Mira Cook works for a modern dance company. In 2012 she traveled to an isolated Russian mining town about five hour southeast of Moscow, where she'd hired to teach hip-hop dance workshops to the local residents. While there, she suffered a nasty bout of menstrual cramps. She hadn't brought along any painkillers, so she asked for help from her Russian chaperone, who obtained a small bottle of pills from the local grocery. They worked quite well -- so well, in fact, that Mira made a point of getting more of them during a return trip to Russia. The writing on the bottle is in Cyrillic, so Mira isn't sure what the drug even is. "But I'm pretty sure it's not, like, a horse tranquilizer or anything like that," she says. "I recommend it." (Photo by Alie McNeil)
David Ashby moved to New York a little over a year ago. "All I had was a suitcase," he says. "I had no real plan — I just wanted to move to New York City. My parents were convinced I'd end up dead or homeless." In an effort to avoid those fates, he bought a copy of NYC: An Owner's Manual, which he hoped would help him navigate his new home. But it turned out he didn't need it: During his flight to New York, he bumped into an old high school friend he hadn't seen in years. The friend offered to let David sleep on his couch, and a series of additional lucky breaks followed. So he acclimated to New York, just fine, even without the book. "But I keep it on the bookshelf as a reminder of what I brought with me," he says. (Photo by Alie McNeil)
Tony Limuaco is from Guam, which is home to a type of cycad — a plant that, according to Tony, "can survive anything." Its fruit is full of cyanide, but people in Guam have figured out how to process it in a way to make it edible. "You'll see it served at religious festivals," says Tony. "It'll be in the back room, as opposed to the roast pig in the front." He picked these two pieces of fruit in the parking lot behind a Wendy's in 2006 and has been saving them since them for a special — or dire — occasion. "This is desperation food," he says. (Photo by Alie McNeil)
We conclude, as usual, with Show & Tell host Paul Lukas — me. This installment of Show & Tell took place on Sept. 11, so I decided to share an object related to my experience of the 9/11 attacks of 2001. I lived in Brooklyn at the time, just as I do now (my aparatment is about two miles from Ground Zero). In the hours after the Twin Towers fell, there was a big call for blood donors. I’d never donated blood before, but it seemed like a good idea, so I did it. As it turned out, there was no need for extra blood after all, because there were no survivors at the towers — only victims. But the hospital system always needs blood anyway, and I was surprised by how good it felt to donate, so I went back and did it again two months later (the minimum time they allow between donations). During that second visit, I filled out the paperwork to receive my blood donor card. With a couple of exceptions, I’ve continued to give blood every two months for the past dozen years. Every single time, I’ve thought about Sept. 11, and how if my blood ends up helping even one person, then at least a little good will have come out of the tragedy.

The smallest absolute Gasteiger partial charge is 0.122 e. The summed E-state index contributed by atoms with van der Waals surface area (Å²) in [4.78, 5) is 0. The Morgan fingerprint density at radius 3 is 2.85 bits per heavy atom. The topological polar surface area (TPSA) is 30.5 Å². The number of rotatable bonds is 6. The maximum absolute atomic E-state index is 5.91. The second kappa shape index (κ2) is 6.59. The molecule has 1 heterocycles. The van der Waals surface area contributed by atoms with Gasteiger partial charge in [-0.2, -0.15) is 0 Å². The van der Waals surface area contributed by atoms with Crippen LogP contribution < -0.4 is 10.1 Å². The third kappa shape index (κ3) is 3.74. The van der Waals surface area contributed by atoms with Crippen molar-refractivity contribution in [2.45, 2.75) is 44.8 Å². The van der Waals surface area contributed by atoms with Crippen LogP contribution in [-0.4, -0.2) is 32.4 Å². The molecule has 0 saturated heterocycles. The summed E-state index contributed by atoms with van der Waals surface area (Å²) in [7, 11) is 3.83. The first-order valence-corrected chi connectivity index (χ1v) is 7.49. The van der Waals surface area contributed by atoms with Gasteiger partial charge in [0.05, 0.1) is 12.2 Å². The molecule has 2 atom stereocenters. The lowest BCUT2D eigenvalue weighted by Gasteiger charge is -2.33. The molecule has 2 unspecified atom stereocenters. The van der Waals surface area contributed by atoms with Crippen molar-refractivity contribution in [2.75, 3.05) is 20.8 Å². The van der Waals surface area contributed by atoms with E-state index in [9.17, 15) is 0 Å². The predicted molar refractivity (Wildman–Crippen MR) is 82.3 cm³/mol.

And now some sad news: I'm sorry to report that this will be the last installment of Show & Tell for a while. We've had a good run at Freddy's, but it's starting to feel like the project has run its course, so it's going to go on hiatus for a bit. My hope is that Show & Tell will resurface a few months down the road at a new venue, and perhaps with a rejiggered format.
Show & Tell wouldn’t have been possible without the help of a great many people, and I'd like to thank them now. First and foremost, my thanks to Donald O'Finn and everyone at Freddy's, who provided me with a great venue at no charge. My thanks also to Heather McCabe, who helped get me in the door at Freddy's and later served as Show & Tell's audio engineer and biggest booster.
I'm also grateful to Kirsten Hively, who was involved with Show & Tell right from the beginning in 2010, and who later designed the excellent S&T logo. She also served as the S&T photographer several times.
Several other people graciously offered their photographic services, including Cameron Blaylock, Ari Friedman, Brad Heck, Saskia Kahn, Deb Klein, Nechama Levy, Alie McNeil, and Willow O'Feral. All of them gamely took on the daunting task of shooting in Freddy's back room, where the lighting is, shall we say, very challenging. I'm grateful for their help and for their photographs, which will remain here on this site.
Most of all, I'm thankful to all the people who shared their objects and stores at Show & Tell. Some only participated once, while others became regulars (hi, Adel!), but all contributed to the great spirit of object-based storytelling that Show & Tell came to embody. It's been a pleasure and a privilege to document all their stories.
See you soon. — Paul